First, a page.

Ellie Farrell revels in the ‘blonde’-ness of DULOG’s final musical of the year.

Adapted from the original book by Heather Hach, and after its rise to fame by 2001’s Legally Blonde starring Reese Witherspoon, comes Laurence O’Keefe and Nell Benjamin’s Legally Blonde: The Musical. The musical was reworked for the Durham stage by DULOG. Our protagonist is Elle Woods (Katie Sterland), a blonde bombshell from Malibu, keen on impressing her very recent ex-boyfriend Warner (Adam Hargreaves) after he brands her ‘not serious enough’ to be marriage material. This leads Elle to attempt to reclaim the love of her sweetheart – after finishing her fashion major, she pursues a place at Harvard Law School, commenting “what, like it’s hard?” Whilst there, she must battle both prejudice and preordained expectations in order to survive and become a respected lawyer. It’s ditzy, cheesy and, well, ‘blonde’, but that doesn’t mean it isn’t fun. DULOG’s Legally Blonde is a joyful ride, and whilst it may be superficial and inconsequential in its storytelling, that doesn’t mean it isn’t utterly charming.

DULOG’s Legally Blonde really finds its strength in its cast members. From Katie Sterland’s lively and endearing portrayal of Elle, to the ruthless and shark-like Professor Callahan (Kane Taylor) and Elle’s effortlessly comedic entourage ‘Greek chorus’, in the form of the ‘Delta Nu’ girls, every performance is vivacious, likeable (or dislikable when needed) and fantastically exaggerated. For this, the audience benefits from a sense of familiarity and likability. Even if you consider Elle’s narrative to be unrealistic and difficult to relate to, hers is an underdog story and the audience naturally desire her success. Other notable mentions include Danny Booth as Emmett the nerdy, studious law scholar who helps Ellie on her way to success, and Isla Brendon as Paulette, the timid hair salon owner, who encompasses much of the comedy in an already entertaining play, and longs for an Irish warrior to sweep her off her feet.

It is beyond argument that Legally Blonde is a notorious piece of media solidified in the history of modern popular culture, and taking something so distinctive and familiar is difficult to make original. Both the director Elliot Burford and his assistant director Euan Walker clearly strive to imprint their stamp on the play, be it through unique staging, the likes of which I have never seen in another DST performance, to onstage costume changes akin to quick-change acts. Such additions seemingly altered the play to make it distinctive from other Broadway and West End performances of the musical, and credit is also due to the staging and technical teams who facilitated such direction.

As with any musical, it is absolutely necessary to perfect the musical numbers and, boy, is Legally Blonde scattered with them. It is a huge song roster to try and tackle, with the majority of the narrative told in the form of song, as opposed to spoken dialogue (more like an opera, with the Greek chorus included to boot!). This makes for a swift moving and fun story when done right, and the cast nail every song. Each number is performed with vitality and an infectious energy which leaves your cheeks aching from smiling. This, coupled with the large cast, fills the stage effectively as the audience is subject to a bombardment of swarming voices. The show’s most easily identifiable number ‘There! Right There!’ or, as it is better known, ‘Gay or European’ is the distinctive standout moment of DULOG’s adaptation. They do it justice (if you’ll pardon the dreadful law pun) and the song is utterly slide-splitting, particularly Sam Baumal’s entrance as the jilted lover Carlos. A minor limitation of the vocals is that they can sometimes be smothered by the otherwise wonderful onstage orchestra and the intensively choreographed dance routines; this can pose obvious problems in a play where most of the narrative is sung.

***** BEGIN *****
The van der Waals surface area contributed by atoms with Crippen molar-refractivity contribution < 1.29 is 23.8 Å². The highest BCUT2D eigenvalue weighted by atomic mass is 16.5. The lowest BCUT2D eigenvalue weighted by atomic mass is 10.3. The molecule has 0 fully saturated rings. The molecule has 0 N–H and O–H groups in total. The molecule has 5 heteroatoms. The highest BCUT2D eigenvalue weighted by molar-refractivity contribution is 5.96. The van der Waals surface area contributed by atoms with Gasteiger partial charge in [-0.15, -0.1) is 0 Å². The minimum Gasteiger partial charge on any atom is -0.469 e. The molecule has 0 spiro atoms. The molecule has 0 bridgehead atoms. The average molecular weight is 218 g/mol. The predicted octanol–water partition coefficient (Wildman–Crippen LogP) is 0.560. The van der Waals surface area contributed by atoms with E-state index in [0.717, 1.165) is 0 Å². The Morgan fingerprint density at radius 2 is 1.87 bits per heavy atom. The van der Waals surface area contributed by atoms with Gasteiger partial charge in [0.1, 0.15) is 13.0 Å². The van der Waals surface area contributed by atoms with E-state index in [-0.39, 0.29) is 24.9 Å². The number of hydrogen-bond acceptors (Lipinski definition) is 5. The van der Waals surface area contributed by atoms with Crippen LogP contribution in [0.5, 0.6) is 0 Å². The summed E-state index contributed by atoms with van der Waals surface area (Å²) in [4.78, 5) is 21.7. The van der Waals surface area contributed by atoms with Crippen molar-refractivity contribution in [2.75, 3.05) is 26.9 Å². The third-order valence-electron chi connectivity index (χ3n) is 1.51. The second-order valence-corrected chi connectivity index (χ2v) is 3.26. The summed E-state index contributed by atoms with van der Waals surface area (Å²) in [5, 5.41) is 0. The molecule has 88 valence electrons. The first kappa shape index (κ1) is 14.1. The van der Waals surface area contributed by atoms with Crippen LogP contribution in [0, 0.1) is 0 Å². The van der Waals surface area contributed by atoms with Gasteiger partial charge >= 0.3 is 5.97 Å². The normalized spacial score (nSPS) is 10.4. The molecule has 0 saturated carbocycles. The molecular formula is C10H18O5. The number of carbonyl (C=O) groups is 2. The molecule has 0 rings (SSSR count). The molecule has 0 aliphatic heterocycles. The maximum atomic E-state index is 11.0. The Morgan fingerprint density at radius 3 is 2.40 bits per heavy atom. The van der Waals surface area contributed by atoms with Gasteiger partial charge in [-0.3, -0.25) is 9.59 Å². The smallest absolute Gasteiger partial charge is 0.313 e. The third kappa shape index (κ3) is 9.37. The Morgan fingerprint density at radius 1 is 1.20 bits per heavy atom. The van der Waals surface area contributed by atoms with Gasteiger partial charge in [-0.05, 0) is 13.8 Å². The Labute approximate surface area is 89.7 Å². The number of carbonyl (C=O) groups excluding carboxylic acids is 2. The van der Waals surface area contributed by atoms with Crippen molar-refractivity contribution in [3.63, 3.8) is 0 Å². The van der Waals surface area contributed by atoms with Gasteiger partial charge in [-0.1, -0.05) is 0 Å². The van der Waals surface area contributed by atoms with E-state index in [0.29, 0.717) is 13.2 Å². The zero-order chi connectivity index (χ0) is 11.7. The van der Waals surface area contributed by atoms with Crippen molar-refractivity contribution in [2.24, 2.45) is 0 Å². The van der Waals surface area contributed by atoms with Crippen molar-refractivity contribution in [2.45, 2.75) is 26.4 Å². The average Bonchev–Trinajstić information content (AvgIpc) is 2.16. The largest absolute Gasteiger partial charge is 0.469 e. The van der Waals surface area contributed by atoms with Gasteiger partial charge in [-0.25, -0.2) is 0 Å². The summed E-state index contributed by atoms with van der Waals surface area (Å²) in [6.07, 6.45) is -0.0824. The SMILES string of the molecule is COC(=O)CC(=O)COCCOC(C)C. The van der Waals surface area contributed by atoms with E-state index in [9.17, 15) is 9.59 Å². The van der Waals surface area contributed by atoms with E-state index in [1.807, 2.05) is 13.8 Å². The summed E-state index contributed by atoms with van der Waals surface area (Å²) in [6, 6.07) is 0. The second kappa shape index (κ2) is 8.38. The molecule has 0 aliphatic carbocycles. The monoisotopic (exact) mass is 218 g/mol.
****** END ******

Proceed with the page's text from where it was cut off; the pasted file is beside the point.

Other minor criticisms involve the morals of the play; they are at war with themselves, and present conflicting views and contradictory storytelling. On the one hand, Elle tells Emmett that he requires a new, suave suit in order to impress the esteemed Professor Callahan and earn his respect, yet she also declares that she favours her revered pink dress in contrast to more ‘traditional’ courtroom attire insisting that this is the way she will remain true to herself. Change yourself for the better or remain true to who you are? Even the characters seem confused. The narrative is definitely perplexed about its own integrity, and tries to be resonant on too many levels; perhaps, it should be noted, that the musical benefits from preventing an over-analysis of its ideals.

Legally Blonde is sickly sweet and bubblegum pink; it’s frantic, jam-packed and assuredly cheesy. If you’re looking for a play about the prejudices and strife of law school, this definitely isn’t the play for you, but, if you long for fantasy, fun, adorable dogs (yes, really) and intoxicatingly catchy musical numbers, it is the verdict you were hoping for. “The court rests, your Honour.”


Legally Blonde will be playing in The Assembly Rooms Theatre on the 21st June at 7:30pm, and the 22nd June at 2:30pm and 7:30pm.  


Photographs: Rosie Dart and Kiran Ruparelia Photography.